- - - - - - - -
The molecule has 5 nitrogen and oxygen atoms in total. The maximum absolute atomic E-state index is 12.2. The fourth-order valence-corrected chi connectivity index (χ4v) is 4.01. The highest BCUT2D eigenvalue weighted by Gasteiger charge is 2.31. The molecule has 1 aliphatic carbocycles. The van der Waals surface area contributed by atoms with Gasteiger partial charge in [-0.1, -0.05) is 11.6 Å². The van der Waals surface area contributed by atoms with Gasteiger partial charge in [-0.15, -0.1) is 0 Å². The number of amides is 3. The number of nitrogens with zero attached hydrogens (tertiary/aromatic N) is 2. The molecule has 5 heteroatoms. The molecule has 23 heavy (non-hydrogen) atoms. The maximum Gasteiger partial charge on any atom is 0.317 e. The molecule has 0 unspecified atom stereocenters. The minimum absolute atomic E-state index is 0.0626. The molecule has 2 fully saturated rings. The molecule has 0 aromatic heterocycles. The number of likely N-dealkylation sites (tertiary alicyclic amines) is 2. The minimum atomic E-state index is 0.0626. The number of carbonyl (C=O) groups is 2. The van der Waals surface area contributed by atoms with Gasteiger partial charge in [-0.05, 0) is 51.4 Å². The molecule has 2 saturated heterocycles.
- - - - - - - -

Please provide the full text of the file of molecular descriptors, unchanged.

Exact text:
The molecule has 5 nitrogen and oxygen atoms in total. The maximum absolute atomic E-state index is 12.2. The fourth-order valence-corrected chi connectivity index (χ4v) is 4.01. The highest BCUT2D eigenvalue weighted by Gasteiger charge is 2.31. The molecule has 1 aliphatic carbocycles. The van der Waals surface area contributed by atoms with Gasteiger partial charge in [-0.1, -0.05) is 11.6 Å². The van der Waals surface area contributed by atoms with Gasteiger partial charge in [-0.15, -0.1) is 0 Å². The number of amides is 3. The number of nitrogens with zero attached hydrogens (tertiary/aromatic N) is 2. The molecule has 5 heteroatoms. The molecule has 23 heavy (non-hydrogen) atoms. The maximum Gasteiger partial charge on any atom is 0.317 e. The molecule has 0 unspecified atom stereocenters. The minimum absolute atomic E-state index is 0.0626. The molecule has 2 fully saturated rings. The molecule has 0 aromatic heterocycles. The number of likely N-dealkylation sites (tertiary alicyclic amines) is 2. The minimum atomic E-state index is 0.0626. The number of carbonyl (C=O) groups is 2. The van der Waals surface area contributed by atoms with Gasteiger partial charge in [-0.05, 0) is 51.4 Å². The molecule has 2 saturated heterocycles.